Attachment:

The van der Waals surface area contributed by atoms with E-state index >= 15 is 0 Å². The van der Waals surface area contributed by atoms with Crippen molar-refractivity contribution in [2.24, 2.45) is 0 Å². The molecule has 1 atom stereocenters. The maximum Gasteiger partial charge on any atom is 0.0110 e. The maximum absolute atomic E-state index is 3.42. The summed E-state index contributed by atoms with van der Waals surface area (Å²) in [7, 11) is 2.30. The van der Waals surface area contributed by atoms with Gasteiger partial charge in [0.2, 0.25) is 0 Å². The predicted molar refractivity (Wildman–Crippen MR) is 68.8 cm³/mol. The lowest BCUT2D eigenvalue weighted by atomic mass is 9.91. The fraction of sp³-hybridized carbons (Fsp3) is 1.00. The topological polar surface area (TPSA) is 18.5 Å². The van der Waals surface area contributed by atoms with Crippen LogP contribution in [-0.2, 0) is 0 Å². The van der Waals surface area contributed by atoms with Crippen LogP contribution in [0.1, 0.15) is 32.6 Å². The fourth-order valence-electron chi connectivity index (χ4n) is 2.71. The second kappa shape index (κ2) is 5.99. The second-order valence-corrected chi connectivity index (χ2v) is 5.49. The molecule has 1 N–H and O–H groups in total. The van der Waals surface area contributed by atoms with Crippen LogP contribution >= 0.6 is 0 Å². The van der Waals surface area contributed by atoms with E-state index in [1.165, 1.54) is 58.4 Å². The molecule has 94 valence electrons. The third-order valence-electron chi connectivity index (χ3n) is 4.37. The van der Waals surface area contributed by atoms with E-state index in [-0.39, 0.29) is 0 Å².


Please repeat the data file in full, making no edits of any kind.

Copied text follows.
The van der Waals surface area contributed by atoms with E-state index >= 15 is 0 Å². The van der Waals surface area contributed by atoms with Crippen molar-refractivity contribution in [2.24, 2.45) is 0 Å². The molecule has 1 atom stereocenters. The maximum Gasteiger partial charge on any atom is 0.0110 e. The maximum absolute atomic E-state index is 3.42. The summed E-state index contributed by atoms with van der Waals surface area (Å²) in [7, 11) is 2.30. The van der Waals surface area contributed by atoms with Gasteiger partial charge in [0.2, 0.25) is 0 Å². The predicted molar refractivity (Wildman–Crippen MR) is 68.8 cm³/mol. The lowest BCUT2D eigenvalue weighted by atomic mass is 9.91. The fraction of sp³-hybridized carbons (Fsp3) is 1.00. The topological polar surface area (TPSA) is 18.5 Å². The van der Waals surface area contributed by atoms with Crippen LogP contribution in [-0.2, 0) is 0 Å². The van der Waals surface area contributed by atoms with Crippen LogP contribution in [0.1, 0.15) is 32.6 Å². The fourth-order valence-electron chi connectivity index (χ4n) is 2.71. The second kappa shape index (κ2) is 5.99. The second-order valence-corrected chi connectivity index (χ2v) is 5.49. The molecule has 1 N–H and O–H groups in total. The van der Waals surface area contributed by atoms with Crippen LogP contribution >= 0.6 is 0 Å². The van der Waals surface area contributed by atoms with E-state index in [1.165, 1.54) is 58.4 Å². The molecule has 94 valence electrons. The third-order valence-electron chi connectivity index (χ3n) is 4.37. The van der Waals surface area contributed by atoms with E-state index in [-0.39, 0.29) is 0 Å².